True Confessions: Outside of the Finger Lakes region of New York, I’ve never given much thought to New York wines. There’s not exactly a huge New York wine presence here in Virginia. A few years ago, a wise wine friend gave me some advice: “The wine world’s a big place, don’t drink the same thing all the time. Go taste something new!” And over the years, I’ve become more and more attracted to new-to-me wine regions and grapes. So, when I got word the Hudson Valley was the theme for this month’s #winechat, I heard that voice again:
Go taste something new!
For the uninitiated, #winestudio is a live, 4-week long, wine tasting and education series that takes place each Tuesday evening from 9-10pm EST on Twitter. It’s hosted by Protocol Wine Studio, and usually focuses on a singular theme, but wines and/or wineries change each week. Wine Studio participants are always well-prepared and enthusiastic. Special thanks to Debbie Gioquindo of Hudson Valley Wine Goddess for serving as our official tour guide this month.
Here’s the Hudson Valley Highlight Reel:
History & People: The Hudson River is named after English explorer, Henry Hudson, who “discovered” it in 1609 (Hudson discovered the Hudson River in the same way Al Gore discovered the Internet). Hudson had been looking for a passage to China when he ran into the Hudson River. When Hudson arrived, the area was already home to Native American tribes, the Algonquins and the Mahicans. You see why discovered is the wrong word.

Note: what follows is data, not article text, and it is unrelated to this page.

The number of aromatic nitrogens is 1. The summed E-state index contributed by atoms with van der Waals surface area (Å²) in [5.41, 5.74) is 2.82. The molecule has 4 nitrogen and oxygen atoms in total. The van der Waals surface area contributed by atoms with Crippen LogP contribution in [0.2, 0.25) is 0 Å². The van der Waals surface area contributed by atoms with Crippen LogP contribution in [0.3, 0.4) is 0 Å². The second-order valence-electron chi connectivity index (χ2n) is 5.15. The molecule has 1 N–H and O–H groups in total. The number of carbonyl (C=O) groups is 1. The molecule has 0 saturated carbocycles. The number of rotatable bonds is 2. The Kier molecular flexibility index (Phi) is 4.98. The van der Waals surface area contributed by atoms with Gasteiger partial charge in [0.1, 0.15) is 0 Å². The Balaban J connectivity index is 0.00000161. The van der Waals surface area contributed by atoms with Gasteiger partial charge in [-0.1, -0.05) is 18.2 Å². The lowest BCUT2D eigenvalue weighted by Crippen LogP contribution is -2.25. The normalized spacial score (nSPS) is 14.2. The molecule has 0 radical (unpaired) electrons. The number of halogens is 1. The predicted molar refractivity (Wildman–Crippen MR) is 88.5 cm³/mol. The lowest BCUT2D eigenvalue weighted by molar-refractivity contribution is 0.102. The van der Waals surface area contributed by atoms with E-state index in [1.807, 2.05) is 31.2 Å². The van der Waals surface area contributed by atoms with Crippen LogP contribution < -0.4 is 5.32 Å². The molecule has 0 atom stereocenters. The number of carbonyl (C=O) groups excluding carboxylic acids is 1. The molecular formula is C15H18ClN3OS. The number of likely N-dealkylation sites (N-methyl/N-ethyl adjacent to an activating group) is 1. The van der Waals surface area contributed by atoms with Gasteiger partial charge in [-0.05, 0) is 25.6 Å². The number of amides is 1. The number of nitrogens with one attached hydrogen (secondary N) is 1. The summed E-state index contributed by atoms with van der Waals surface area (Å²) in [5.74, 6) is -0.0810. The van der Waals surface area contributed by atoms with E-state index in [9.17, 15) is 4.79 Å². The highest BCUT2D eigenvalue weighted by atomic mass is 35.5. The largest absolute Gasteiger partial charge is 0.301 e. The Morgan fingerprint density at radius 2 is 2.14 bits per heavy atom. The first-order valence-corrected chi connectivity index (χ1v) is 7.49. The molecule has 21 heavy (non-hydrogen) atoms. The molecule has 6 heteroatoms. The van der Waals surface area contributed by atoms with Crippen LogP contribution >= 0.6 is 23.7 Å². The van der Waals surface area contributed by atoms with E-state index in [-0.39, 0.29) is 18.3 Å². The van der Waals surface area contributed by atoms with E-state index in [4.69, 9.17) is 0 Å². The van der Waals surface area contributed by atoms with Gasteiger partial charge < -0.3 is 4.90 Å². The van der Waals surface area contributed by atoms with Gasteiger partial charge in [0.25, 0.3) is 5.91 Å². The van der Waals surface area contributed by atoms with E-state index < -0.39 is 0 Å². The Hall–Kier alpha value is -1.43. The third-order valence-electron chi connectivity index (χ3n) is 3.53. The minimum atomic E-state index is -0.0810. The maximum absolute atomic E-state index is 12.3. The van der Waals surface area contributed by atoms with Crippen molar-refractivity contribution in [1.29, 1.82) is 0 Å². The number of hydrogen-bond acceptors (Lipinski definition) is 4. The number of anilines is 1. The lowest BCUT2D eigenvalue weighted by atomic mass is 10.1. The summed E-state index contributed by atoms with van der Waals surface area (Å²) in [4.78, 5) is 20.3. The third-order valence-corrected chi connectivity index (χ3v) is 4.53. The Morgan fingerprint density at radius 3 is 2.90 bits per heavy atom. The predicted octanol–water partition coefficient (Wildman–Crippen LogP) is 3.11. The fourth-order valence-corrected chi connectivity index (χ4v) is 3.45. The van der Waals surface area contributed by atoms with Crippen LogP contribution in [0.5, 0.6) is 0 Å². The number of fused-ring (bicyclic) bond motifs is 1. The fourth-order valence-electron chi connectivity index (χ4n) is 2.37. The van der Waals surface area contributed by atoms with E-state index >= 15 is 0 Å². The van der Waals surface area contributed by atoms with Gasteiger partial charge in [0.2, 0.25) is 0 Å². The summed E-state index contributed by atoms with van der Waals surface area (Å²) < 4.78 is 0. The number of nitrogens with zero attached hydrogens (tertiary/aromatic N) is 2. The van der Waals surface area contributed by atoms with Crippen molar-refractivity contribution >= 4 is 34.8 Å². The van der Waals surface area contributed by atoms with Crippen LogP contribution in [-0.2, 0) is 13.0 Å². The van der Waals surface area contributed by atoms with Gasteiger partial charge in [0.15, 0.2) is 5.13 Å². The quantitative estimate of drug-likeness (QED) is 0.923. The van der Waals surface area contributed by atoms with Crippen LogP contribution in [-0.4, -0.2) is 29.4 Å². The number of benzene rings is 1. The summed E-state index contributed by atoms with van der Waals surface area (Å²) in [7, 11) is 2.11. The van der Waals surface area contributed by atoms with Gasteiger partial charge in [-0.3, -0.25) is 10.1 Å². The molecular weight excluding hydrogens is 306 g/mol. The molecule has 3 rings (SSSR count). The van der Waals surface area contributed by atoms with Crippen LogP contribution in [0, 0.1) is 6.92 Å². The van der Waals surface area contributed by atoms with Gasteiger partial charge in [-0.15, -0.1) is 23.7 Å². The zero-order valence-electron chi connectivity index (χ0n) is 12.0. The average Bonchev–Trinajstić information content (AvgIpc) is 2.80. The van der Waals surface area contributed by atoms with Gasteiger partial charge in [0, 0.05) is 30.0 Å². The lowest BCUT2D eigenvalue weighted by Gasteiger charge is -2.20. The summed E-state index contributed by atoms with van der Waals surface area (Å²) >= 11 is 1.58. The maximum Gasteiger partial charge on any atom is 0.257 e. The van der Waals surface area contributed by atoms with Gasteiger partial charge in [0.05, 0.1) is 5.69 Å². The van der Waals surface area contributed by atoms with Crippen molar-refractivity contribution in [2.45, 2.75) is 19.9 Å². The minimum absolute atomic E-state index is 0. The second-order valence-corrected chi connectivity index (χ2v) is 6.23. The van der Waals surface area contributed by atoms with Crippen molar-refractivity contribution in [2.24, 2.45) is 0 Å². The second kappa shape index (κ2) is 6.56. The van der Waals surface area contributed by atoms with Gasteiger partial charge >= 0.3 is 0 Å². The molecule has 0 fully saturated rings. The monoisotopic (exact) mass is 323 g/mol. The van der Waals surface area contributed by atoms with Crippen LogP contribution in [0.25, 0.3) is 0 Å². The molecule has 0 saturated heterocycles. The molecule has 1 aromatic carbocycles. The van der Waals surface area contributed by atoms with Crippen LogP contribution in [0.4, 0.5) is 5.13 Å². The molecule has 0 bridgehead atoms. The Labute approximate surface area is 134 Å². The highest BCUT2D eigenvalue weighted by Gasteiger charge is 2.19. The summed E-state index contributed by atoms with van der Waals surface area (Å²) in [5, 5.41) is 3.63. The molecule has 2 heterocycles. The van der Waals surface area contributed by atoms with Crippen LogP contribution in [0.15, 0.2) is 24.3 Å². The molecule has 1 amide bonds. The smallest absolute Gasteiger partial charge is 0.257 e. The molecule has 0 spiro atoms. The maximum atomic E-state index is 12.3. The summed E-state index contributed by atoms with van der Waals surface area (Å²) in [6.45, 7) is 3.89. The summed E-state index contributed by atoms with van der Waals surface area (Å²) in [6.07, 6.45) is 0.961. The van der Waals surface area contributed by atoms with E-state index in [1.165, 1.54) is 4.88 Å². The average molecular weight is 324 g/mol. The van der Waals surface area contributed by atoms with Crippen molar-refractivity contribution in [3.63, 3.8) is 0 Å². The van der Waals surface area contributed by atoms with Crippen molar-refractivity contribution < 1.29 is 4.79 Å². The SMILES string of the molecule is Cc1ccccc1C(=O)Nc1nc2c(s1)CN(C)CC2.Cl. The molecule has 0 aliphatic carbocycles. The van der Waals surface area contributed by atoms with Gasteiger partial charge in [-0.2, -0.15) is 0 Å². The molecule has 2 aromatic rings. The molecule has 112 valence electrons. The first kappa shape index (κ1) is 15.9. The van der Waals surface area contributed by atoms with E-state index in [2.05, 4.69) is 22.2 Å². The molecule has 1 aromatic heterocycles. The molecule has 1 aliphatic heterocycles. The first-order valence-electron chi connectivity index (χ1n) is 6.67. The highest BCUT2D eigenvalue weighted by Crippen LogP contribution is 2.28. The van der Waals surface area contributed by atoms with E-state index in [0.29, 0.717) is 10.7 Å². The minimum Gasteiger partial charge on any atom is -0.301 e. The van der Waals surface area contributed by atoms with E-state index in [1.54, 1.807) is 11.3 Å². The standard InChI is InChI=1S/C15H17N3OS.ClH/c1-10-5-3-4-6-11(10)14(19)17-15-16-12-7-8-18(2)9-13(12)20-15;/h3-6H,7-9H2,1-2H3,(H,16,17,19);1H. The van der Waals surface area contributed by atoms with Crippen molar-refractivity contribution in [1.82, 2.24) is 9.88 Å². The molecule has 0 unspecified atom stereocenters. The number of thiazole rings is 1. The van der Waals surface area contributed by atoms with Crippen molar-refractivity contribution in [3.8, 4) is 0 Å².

Fast forward 170ish years . . . the Hudson River played a key role in determining the outcome of the Revolutionary War. The British wanted to control the Hudson River to cut off New England from the rest of the American colonies. But the Americans weren’t going to give up control of the Hudson without a fight. The Battle of Saratoga, fought on the shores of the Hudson River, would be the turning point of the Revolutionary War. Colonist victories there convinced the French to enter the war on the side of the Americans, and spurred the eventual British surrender. That really doesn’t have anything to do with wine, I just like history. Well, wait. General George Washington’s favorite wine was Madeira. And I don’t think I’d be going out on much of a historical limb to say he probably indulged in a glass or six of Madeira after receiving word of the British surrender at Saratoga. There. Now they’re connected.
French Hugenots were the first to plant grapes in the Hudson Valley, in 1677. But it was a Quaker named Robert Underhill who first cross-bred native and European grapes, making them hearty enough to survive the harsh Hudson River Valley climate (sometime around 1827). [Raising a glass of thanks to Mr. Underhill!]
It’s important to note the Hudson River Valley began as an agricultural community, and remains so today. In our first #winestudio chat, Dutchess County Tourism pointed out, “Agriculture is a driving economic force in the Hudson Valley, and a way of life. There are farms around every corner, some owned by the same family for generations”.
Geography & Climate: The Hudson River Valley was created over 14,000 years (at the end of the last Ice Age) when ocean levels rose and flooded the valley floor. This created a long finger of water, running over 300 miles from north to south. (I wish I could see that on time-lapse photography). The southern half of the Hudson River is an estuary, mixing fresh water with ocean salt water. The flow of the Hudson River changes direction every six hours, due to the pull of ocean tides. That’s something the Mahicans surely noticed, since their name for the river was Muhheakantuck, which means, the river that flows both ways. By way of comparison, Hudson means Son of Hud.